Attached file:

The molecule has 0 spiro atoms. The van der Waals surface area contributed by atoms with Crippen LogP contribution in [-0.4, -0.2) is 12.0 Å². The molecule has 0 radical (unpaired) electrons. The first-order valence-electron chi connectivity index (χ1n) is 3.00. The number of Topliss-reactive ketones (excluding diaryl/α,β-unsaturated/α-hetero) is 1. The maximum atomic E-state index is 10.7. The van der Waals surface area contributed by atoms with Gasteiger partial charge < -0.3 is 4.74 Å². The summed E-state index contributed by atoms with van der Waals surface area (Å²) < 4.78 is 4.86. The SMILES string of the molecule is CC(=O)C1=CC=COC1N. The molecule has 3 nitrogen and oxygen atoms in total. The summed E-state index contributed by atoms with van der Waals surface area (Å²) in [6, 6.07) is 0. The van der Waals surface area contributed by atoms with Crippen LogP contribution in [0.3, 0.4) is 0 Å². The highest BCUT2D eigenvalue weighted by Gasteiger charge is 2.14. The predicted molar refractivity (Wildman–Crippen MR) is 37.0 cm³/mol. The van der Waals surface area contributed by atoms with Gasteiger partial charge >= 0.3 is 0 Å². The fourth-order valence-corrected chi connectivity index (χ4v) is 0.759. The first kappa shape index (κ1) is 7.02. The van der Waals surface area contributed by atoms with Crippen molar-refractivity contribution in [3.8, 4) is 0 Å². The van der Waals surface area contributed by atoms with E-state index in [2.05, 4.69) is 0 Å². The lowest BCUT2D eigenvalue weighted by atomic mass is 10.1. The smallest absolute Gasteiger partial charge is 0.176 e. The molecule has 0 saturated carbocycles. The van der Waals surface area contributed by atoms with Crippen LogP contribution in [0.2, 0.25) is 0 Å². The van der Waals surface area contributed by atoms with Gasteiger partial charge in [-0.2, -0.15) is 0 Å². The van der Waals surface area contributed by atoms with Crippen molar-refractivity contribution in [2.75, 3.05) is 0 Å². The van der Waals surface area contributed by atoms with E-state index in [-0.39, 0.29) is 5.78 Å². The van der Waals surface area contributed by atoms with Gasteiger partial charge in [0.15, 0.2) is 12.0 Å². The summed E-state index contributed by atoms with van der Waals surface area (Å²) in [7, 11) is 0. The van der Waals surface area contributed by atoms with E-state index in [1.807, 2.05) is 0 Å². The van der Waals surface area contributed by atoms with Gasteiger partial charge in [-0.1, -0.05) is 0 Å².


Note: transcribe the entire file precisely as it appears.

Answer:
The molecule has 0 spiro atoms. The van der Waals surface area contributed by atoms with Crippen LogP contribution in [-0.4, -0.2) is 12.0 Å². The molecule has 0 radical (unpaired) electrons. The first-order valence-electron chi connectivity index (χ1n) is 3.00. The number of Topliss-reactive ketones (excluding diaryl/α,β-unsaturated/α-hetero) is 1. The maximum atomic E-state index is 10.7. The van der Waals surface area contributed by atoms with Gasteiger partial charge < -0.3 is 4.74 Å². The summed E-state index contributed by atoms with van der Waals surface area (Å²) < 4.78 is 4.86. The SMILES string of the molecule is CC(=O)C1=CC=COC1N. The molecule has 3 nitrogen and oxygen atoms in total. The summed E-state index contributed by atoms with van der Waals surface area (Å²) in [6, 6.07) is 0. The van der Waals surface area contributed by atoms with Crippen LogP contribution in [0.3, 0.4) is 0 Å². The highest BCUT2D eigenvalue weighted by Gasteiger charge is 2.14. The predicted molar refractivity (Wildman–Crippen MR) is 37.0 cm³/mol. The van der Waals surface area contributed by atoms with Gasteiger partial charge >= 0.3 is 0 Å². The fourth-order valence-corrected chi connectivity index (χ4v) is 0.759. The first kappa shape index (κ1) is 7.02. The van der Waals surface area contributed by atoms with Crippen molar-refractivity contribution in [3.8, 4) is 0 Å². The van der Waals surface area contributed by atoms with E-state index in [2.05, 4.69) is 0 Å². The lowest BCUT2D eigenvalue weighted by atomic mass is 10.1. The smallest absolute Gasteiger partial charge is 0.176 e. The molecule has 0 saturated carbocycles. The van der Waals surface area contributed by atoms with Crippen LogP contribution in [0.2, 0.25) is 0 Å². The van der Waals surface area contributed by atoms with Gasteiger partial charge in [-0.2, -0.15) is 0 Å². The van der Waals surface area contributed by atoms with Crippen molar-refractivity contribution in [2.75, 3.05) is 0 Å². The van der Waals surface area contributed by atoms with E-state index in [-0.39, 0.29) is 5.78 Å². The van der Waals surface area contributed by atoms with Gasteiger partial charge in [0.15, 0.2) is 12.0 Å². The summed E-state index contributed by atoms with van der Waals surface area (Å²) in [7, 11) is 0. The van der Waals surface area contributed by atoms with E-state index in [1.807, 2.05) is 0 Å². The van der Waals surface area contributed by atoms with Gasteiger partial charge in [-0.1, -0.05) is 0 Å².